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|Title:||The impact of co-payment increases on dispensings of government-subsidised medicines in Australia|
|Citation:||Pharmacoepidemiology and Drug Safety, 2008; 17(11):1091-1099|
|Publisher:||John Wiley & Sons Ltd|
|Anna Hynd, Elizabeth E. Roughead, David B. Preen, John Glover, Max Bulsara, and James Semmens|
|Abstract:||PURPOSE: Patient co-payments for medicines subsidised under the Australian Pharmaceutical Benefits Scheme (PBS) increased by 24% in January 2005. We investigated whether this increase and two related co-payment changes were associated with changes in dispensings of selected subsidised medicines in Australia. METHOD: We analysed national aggregate monthly prescription dispensings for 17 medicine categories, selected to represent a range of treatments (e.g. for diabetes, cardiovascular diseases, gout). Trends in medication dispensings from January 2000 to December 2004 were compared with those from January 2005 to September 2007 using segmented regression analysis. RESULTS: Following the January 2005 increase in PBS co-payments, significant decrease in dispensing volumes were observed in 12 of the 17 medicine categories (range: 3.2-10.9%), namely anti-epileptics, anti-Parkinson's treatments, combination asthma medicines, eye-drops, glaucoma treatments, HmgCoA reductase inhibitors, insulin, muscle relaxants, non-aspirin antiplatelets, osteoporosis treatments, proton-pump inhibitors (PPIs) and thyroxine. The largest decrease was observed for medicines used in treating asymptomatic conditions or those with over-the-counter (OTC) substitutes. Decrease in dispensings to social security beneficiaries was consistently greater than for general beneficiaries following the co-payment changes (range: 1.8-9.4% greater, p = 0.028). CONCLUSIONS: The study findings suggest that recent increase in Australian PBS co-payments have had a significant effect on dispensings of prescription medicines. The results suggest large increase in co-payments impact on patients' ability to afford essential medicines. Of major concern is that, despite special subsidies for social security beneficiaries in the Australian system, the recent co-payment increase has particularly impacted on utilisation for this group.|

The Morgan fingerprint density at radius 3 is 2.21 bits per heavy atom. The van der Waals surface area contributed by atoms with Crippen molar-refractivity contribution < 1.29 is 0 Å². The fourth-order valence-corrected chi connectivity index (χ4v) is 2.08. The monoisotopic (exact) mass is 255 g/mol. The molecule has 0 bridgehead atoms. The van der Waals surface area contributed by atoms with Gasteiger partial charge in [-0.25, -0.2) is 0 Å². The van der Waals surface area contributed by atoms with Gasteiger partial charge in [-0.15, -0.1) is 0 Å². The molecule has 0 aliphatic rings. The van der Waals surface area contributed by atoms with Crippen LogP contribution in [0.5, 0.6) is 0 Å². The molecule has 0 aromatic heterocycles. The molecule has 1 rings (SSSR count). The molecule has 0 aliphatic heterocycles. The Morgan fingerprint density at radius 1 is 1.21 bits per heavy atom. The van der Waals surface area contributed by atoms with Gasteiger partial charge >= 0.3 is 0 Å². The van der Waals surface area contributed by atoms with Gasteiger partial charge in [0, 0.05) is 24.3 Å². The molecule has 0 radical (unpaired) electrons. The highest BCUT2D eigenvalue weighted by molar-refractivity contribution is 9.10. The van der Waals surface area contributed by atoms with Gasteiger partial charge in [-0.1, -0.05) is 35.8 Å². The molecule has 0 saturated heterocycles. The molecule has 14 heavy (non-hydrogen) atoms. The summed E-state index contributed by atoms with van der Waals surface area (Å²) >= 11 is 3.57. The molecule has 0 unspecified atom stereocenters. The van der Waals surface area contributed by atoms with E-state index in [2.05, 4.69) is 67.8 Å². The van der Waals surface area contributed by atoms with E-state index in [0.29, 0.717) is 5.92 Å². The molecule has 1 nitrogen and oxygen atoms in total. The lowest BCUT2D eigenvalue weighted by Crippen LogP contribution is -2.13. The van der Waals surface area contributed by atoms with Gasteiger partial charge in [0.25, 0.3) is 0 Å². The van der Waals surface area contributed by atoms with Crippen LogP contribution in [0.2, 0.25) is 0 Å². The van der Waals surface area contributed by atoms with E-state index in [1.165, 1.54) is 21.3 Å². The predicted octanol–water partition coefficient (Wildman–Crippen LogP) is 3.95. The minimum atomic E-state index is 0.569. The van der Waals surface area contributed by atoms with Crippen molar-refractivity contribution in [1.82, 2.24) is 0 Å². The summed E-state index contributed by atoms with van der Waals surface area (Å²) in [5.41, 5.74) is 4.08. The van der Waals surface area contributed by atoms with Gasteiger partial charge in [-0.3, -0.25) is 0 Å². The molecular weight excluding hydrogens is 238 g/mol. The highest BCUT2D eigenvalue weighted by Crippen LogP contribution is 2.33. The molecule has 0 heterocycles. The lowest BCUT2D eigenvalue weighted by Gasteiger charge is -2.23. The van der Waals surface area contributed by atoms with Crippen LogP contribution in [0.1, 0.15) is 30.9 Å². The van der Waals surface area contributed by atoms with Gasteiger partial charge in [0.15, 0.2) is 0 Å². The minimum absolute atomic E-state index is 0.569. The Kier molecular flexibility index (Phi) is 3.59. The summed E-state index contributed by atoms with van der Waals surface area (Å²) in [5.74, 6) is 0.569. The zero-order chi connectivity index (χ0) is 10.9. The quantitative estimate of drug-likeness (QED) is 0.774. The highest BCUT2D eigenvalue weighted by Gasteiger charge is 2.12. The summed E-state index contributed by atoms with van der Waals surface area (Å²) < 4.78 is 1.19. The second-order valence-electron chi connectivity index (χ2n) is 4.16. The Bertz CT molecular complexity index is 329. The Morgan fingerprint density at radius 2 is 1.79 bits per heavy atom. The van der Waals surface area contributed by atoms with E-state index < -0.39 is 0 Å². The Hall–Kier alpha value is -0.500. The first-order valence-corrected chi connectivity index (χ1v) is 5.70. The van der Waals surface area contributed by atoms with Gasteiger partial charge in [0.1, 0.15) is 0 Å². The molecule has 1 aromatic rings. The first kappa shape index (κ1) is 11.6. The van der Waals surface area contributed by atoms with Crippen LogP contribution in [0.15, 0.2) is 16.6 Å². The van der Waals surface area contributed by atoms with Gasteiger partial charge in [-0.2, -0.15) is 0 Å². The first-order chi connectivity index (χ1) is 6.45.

|Keywords:||Humans; Time Factors; Health Policy; Adult; Aged; Middle Aged; Veterans; Cost Control; Cost Sharing; Drug Costs; Prescription Fees; Financing, Government; Social Security; Insurance, Health, Reimbursement; Insurance, Pharmaceutical Services; National Health Programs; Drug Utilization; Australia; Nonprescription Drugs; Drug Prescriptions; Prescription Drugs|
|Description:||The definitive version may be found at www.wiley.com|
|Appears in Collections:||Public Health publications|
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